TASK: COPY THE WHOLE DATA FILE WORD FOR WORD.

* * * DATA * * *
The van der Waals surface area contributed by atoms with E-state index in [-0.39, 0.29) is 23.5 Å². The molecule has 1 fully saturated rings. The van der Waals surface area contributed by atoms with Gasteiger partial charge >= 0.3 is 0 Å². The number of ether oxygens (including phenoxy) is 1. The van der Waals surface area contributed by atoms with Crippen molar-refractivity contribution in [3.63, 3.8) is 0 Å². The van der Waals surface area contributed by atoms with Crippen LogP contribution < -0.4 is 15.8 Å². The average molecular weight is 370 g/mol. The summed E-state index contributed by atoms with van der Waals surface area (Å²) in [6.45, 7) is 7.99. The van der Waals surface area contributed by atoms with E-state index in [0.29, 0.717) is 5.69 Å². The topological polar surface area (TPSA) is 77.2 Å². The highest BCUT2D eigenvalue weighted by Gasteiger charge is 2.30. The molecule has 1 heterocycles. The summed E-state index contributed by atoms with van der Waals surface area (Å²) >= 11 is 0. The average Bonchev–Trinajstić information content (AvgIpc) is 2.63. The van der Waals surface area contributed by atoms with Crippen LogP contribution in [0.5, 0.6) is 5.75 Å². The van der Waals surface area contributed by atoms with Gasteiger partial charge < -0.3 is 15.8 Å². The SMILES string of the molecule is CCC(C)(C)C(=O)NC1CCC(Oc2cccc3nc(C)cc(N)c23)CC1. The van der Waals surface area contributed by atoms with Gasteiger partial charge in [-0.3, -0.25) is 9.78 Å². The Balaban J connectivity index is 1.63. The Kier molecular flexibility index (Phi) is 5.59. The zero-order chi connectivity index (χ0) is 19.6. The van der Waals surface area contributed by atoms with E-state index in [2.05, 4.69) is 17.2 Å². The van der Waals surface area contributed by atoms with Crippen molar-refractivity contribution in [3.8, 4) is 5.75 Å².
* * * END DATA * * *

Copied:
The van der Waals surface area contributed by atoms with E-state index in [-0.39, 0.29) is 23.5 Å². The molecule has 1 fully saturated rings. The van der Waals surface area contributed by atoms with Gasteiger partial charge >= 0.3 is 0 Å². The number of ether oxygens (including phenoxy) is 1. The van der Waals surface area contributed by atoms with Crippen molar-refractivity contribution in [3.63, 3.8) is 0 Å². The van der Waals surface area contributed by atoms with Crippen LogP contribution < -0.4 is 15.8 Å². The average molecular weight is 370 g/mol. The summed E-state index contributed by atoms with van der Waals surface area (Å²) in [6.45, 7) is 7.99. The van der Waals surface area contributed by atoms with E-state index in [0.29, 0.717) is 5.69 Å². The topological polar surface area (TPSA) is 77.2 Å². The highest BCUT2D eigenvalue weighted by Gasteiger charge is 2.30. The molecule has 1 heterocycles. The summed E-state index contributed by atoms with van der Waals surface area (Å²) >= 11 is 0. The average Bonchev–Trinajstić information content (AvgIpc) is 2.63. The van der Waals surface area contributed by atoms with Crippen LogP contribution in [0.5, 0.6) is 5.75 Å². The van der Waals surface area contributed by atoms with Gasteiger partial charge < -0.3 is 15.8 Å². The SMILES string of the molecule is CCC(C)(C)C(=O)NC1CCC(Oc2cccc3nc(C)cc(N)c23)CC1. The van der Waals surface area contributed by atoms with Gasteiger partial charge in [-0.3, -0.25) is 9.78 Å². The Balaban J connectivity index is 1.63. The Kier molecular flexibility index (Phi) is 5.59. The zero-order chi connectivity index (χ0) is 19.6. The van der Waals surface area contributed by atoms with E-state index in [2.05, 4.69) is 17.2 Å². The van der Waals surface area contributed by atoms with Crippen molar-refractivity contribution in [3.8, 4) is 5.75 Å².